State revenue collections cleared a low bar for July, coming in $28.1 million above estimated tax collections of just $277.68 million — the lowest revenue estimate for any month since February 2018.
The $305.8 million of tax collections were down 38%, or $189.5 million, from June revenue collections of $495.3 million, and were $178.16 million less than the $483.96 million the state took in for July 2020 — a month that benefited from having a delayed income tax filing deadline.
July income tax collections of $141.78 million beat estimates by $14.68 million, but were down $134.62 million from July 2020 collections.
It also marked a $14.49 million decline from June 2021 income tax collections of $156.27 million.
The other key pillar of state tax collections, sales taxes, came up short in July, with collections of $89.78 million falling short of estimates by $4.62 million, or about 5%.
Since sales taxes are remitted to the state a month after they are collected, the July taxes reflect June sales. On June 19, Gov. Jim Justice cut off federal enhanced unemployment benefits of $300 a week.
While Justice acknowledged at the time that cutting off the benefits 11 weeks early would cost the state economy a total of $150 million, he defended his decision as a way to help state employers fill job vacancies.
The July downturn in sales tax revenue follows strong sales tax collections in May ($149.83 million) and June ($175.75 million), months likely also reflecting enhanced consumer spending spurred by $1,400 federal pandemic stimulus checks issued in the spring.
While July revenue collections were effectively graded on a curve, Justice crowed about them during the state COVID-19 briefing Monday.
“The net of the whole thing, great month, great work by our revenue people,” he said.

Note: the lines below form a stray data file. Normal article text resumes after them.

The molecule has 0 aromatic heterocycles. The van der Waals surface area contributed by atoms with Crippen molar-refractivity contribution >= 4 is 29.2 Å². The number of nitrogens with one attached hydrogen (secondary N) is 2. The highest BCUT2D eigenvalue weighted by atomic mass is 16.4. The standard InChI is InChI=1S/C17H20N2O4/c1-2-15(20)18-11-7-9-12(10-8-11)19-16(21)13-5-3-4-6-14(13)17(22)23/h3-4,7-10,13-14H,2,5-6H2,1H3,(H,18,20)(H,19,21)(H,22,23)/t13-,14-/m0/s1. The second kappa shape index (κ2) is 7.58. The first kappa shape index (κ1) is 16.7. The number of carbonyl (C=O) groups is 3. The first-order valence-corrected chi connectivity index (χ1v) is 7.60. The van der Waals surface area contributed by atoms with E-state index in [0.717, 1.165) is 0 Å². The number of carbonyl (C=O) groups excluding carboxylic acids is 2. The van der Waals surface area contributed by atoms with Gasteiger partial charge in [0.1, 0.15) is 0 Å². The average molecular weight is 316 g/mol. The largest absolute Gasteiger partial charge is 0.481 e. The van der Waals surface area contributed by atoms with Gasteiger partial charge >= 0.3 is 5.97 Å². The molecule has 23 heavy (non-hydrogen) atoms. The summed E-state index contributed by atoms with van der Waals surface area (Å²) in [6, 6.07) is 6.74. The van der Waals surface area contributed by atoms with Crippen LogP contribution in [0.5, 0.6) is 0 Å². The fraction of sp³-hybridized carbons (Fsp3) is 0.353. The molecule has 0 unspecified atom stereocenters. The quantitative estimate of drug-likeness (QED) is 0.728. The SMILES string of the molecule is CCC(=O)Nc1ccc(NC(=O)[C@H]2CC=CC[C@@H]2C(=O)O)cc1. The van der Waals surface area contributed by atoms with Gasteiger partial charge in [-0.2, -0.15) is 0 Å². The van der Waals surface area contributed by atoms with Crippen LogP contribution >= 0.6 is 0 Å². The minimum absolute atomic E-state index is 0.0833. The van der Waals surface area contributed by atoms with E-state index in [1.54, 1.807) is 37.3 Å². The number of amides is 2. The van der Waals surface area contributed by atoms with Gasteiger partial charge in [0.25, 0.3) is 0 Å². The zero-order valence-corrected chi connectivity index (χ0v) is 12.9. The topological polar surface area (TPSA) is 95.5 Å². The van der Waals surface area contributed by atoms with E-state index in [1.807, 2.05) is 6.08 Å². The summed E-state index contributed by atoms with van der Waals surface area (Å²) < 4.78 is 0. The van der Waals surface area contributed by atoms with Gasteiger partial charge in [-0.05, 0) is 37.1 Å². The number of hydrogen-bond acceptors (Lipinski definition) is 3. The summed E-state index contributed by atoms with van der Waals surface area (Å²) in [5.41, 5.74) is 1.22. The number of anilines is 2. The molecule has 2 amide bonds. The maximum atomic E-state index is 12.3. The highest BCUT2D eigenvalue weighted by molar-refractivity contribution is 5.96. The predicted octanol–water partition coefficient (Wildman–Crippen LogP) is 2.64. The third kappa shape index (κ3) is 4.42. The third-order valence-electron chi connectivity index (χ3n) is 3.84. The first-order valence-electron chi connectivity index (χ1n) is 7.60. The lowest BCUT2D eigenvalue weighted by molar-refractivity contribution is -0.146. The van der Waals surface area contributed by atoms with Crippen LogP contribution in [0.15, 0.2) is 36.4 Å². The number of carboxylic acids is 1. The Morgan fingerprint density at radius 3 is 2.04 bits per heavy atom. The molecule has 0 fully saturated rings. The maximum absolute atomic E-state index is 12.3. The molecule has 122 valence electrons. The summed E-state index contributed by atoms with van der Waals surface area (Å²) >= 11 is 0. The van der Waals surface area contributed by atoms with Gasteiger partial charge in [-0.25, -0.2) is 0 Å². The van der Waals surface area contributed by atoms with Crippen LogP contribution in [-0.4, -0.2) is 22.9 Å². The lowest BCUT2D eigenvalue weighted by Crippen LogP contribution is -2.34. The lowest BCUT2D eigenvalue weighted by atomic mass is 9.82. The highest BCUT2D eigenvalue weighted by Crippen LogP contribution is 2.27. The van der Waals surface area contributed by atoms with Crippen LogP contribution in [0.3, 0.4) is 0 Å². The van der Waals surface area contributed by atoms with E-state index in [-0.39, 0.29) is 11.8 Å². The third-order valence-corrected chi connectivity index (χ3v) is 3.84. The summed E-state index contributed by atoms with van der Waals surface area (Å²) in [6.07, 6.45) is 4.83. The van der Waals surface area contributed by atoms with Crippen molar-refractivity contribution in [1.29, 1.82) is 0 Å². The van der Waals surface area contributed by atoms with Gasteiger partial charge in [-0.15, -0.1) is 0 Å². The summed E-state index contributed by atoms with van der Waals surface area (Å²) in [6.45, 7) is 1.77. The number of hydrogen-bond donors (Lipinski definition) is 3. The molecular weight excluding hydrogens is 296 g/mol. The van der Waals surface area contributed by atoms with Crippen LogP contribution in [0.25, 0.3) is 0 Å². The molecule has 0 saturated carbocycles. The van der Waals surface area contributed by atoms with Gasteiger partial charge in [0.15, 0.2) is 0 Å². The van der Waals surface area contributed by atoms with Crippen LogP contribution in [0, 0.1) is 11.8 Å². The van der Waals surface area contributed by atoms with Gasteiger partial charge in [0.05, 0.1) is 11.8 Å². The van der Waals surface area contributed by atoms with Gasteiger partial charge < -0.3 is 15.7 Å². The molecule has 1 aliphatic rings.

Justice noted that it was just two years ago that the state opened the 2019-20 budget year with a budget shortfall for July.
Ironically, state revenue collections for July 2019 of $284.68 million exceeded July 2021 revenue estimates but came up $32.97 million short of the $317.65 million goal for that month.
Justice on Monday also touted severance tax revenue that came in 95.8% higher than July 2020 collections.
“This is our coal miners going back to work. This is our gas people working and everything,” he said.
What Justice failed to point out is that in July 2020, severance tax collections posted losses of $6.69 million as state payments to localities exceeded total tax collections for the month.
To put the July 2021 severance tax collections of $3.42 million in perspective, when President Barack Obama left office in January 2017, state severance tax collections for the month were $37.28 million.
Other key taxes that missed revenue estimates for July were business and occupation taxes of $7.84 million, 29% below estimates of $11 million, and tobacco taxes of $14.51 million, which fell $290,000 below estimates.